For video coverage of Horowitz’s appearance at UCSB, click here.

With the American flag displayed in the background and two private security personnel by his side, David Horowitz addressed an overflowing and sometimes disruptive crowd last night in Embarcadero Hall.

Horowitz, an occasional FOX News analyst, spoke for nearly an hour on topics ranging from terrorism to allegations that some Muslim Student Associations have ties to religious extremists. During the lecture, “The New Jihad Against America and Israel,” a few students, faculty and community members walked out mid-event, with some shouting angry remarks, and others crying. In addition to privately hired security guards, four University of California Police Dept. and four Community Service Organization officers regulated the crowd, frisking audience members and searching baggage prior to entrance.

At the event, sponsored by the UCSB College Republicans, Horowitz said the U.S. faces an imminent threat from radical Muslims who subscribe to a violent agenda.

“We are dealing with religious fanatics,” Horowitz said. “There is no other religion in the world that calls for the destruction of a group of people, the killing of Jews or infidels. Again, most Muslims don’t think that way – yet – but there is a battle for their souls, and that battle is taking place in Iraq.”

UCSB Muslim Student Association member Aharon Ahmad Morris attempted to address Horowitz, but the orator immediately interrupted him, calling his headdress into question.

“Why are you wearing a terrorist’s headscarf?” Horowitz said. “That scarf is that of a terrorist, created by a monster named Yasser Arafat.”

Morris, a fourth-year biology and black studies major, called Horowitz’s accusations hurtful and inflammatory.

“I remember I told him that he made me cry because it was the same type of rhetoric I grew up listening to,” Morris said. “My little brother was lynched, and when he was talking, all I could see was my brother swinging from a tree. For him to insult my headscarf was childish and xenophobic, but the solidarity and support people showed after the event, coming up and shaking my hand, was incredible.”

During his speech, Horowitz also criticized the UCSB community for protesting ads purchased by the David Horowitz Freedom Center’s Terrorism Awareness Project. In regard to a petition signed by UCSB faculty and staff urging the Daily Nexus to refrain from publishing “inflammatory” ads, Horowitz charged the signatories with encouraging censorship.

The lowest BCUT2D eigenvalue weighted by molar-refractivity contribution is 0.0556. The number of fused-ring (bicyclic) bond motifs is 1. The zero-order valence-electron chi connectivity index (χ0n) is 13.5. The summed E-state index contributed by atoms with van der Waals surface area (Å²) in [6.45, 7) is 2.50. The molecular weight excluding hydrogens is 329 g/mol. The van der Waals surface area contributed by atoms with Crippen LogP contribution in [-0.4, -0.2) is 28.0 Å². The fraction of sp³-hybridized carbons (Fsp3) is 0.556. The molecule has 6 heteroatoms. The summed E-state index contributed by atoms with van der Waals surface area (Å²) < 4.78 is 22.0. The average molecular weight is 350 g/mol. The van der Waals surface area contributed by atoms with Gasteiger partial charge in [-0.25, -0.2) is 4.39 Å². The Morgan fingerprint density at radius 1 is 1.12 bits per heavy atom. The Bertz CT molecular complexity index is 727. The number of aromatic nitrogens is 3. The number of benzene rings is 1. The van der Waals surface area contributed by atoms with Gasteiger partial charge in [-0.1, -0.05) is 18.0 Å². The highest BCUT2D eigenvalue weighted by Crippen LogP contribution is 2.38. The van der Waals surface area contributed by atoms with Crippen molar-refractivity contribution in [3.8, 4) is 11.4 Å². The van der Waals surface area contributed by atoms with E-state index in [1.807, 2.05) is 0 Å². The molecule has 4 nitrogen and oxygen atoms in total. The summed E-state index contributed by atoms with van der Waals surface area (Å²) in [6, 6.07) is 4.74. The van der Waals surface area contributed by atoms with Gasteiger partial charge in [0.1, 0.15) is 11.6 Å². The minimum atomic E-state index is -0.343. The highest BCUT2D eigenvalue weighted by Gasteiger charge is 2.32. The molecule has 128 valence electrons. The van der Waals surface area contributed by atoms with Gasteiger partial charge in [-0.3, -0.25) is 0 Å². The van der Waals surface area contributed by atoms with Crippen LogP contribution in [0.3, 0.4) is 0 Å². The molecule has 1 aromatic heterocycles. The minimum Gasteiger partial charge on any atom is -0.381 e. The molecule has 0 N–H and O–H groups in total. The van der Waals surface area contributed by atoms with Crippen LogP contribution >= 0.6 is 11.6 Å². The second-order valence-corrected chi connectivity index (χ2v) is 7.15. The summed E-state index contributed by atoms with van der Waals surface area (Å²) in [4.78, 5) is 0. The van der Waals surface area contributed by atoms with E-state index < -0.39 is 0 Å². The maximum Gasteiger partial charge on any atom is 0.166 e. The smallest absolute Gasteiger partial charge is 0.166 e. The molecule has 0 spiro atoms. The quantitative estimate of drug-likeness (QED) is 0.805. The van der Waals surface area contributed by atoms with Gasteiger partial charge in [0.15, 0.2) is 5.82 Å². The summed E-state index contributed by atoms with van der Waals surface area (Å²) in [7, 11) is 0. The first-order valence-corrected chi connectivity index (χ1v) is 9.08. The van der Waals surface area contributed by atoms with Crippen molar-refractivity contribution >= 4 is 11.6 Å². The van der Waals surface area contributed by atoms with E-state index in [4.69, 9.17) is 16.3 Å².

“Wherever this ad has appeared, there have been attacks on the press,” Horowitz said. “The Daily Nexus was attacked for running the ad. Most appalling is the fact that 80 professors appealed to your editors asking them not to publish inflammatory ads, but this is the situation in our country today, and that attack on free press and free speech is coming from the political left. You don’t find conservatives obstructing speech.”

Communications Professor Walid Afifi invited Horowitz to return to UCSB to participate in a discussion panel with Middle Eastern scholars. However, following Horowitz’s comments condemning Morris’ headscarf, Afifi exited the auditorium.

“That’s bullshit,” Afifi shouted. “That’s not a terrorist headscarf, it’s a cultural symbol.”

In addition to addressing the ad placed by his organization, Horowitz blamed the university for failing to address the abuses he claimed women face under Sharia law.

“One hundred forty million Muslim girls in Muslim countries have their genitals sliced off every year so they can’t enjoy sex,” Horowitz said. “Where is the Women’s Studies Department on this?”

College Republican President Ross Nolan, a third-year political science major, said Horowitz’s lecture was refreshing because it offered an alternative point of view not often seen on college campuses.

“A lot of people were offended by the event, but the exact same thing happens in reverse to Republicans, military personnel and Americans daily,” Nolan said. “I don’t know why the same level of outrage is not shown to our professors who spew left-wing propaganda from the pulpit every day.”

During the interchange, Horowitz continually urged Muslim audience members to denounce organizations such as Hezbollah and Hamas.

However, UCSB MSA President Faheem Ahmad said the request was unfair.

“That is not my responsibility to denounce anyone,” Faheem said. “I don’t see you condemning Ann Coulter for saying that Jews have to be perfected.”

Meanwhile, Paul Moseman, a first-year business economics major, said he was disappointed that student leaders did not actively denounce terrorist organizations.

“I think it’s sad that [Horowitz] came on campus and asked Americans to condemn Hezbollah, Hamas and other terrorist organizations, and none of the students who protested him being here did that, especially the president of MSA,” Moseman said.

Over audible booing interspersed with applause, Horowitz thanked the partially vacated auditorium for listening to his message.

“Most of you have been a great audience,” Horowitz said.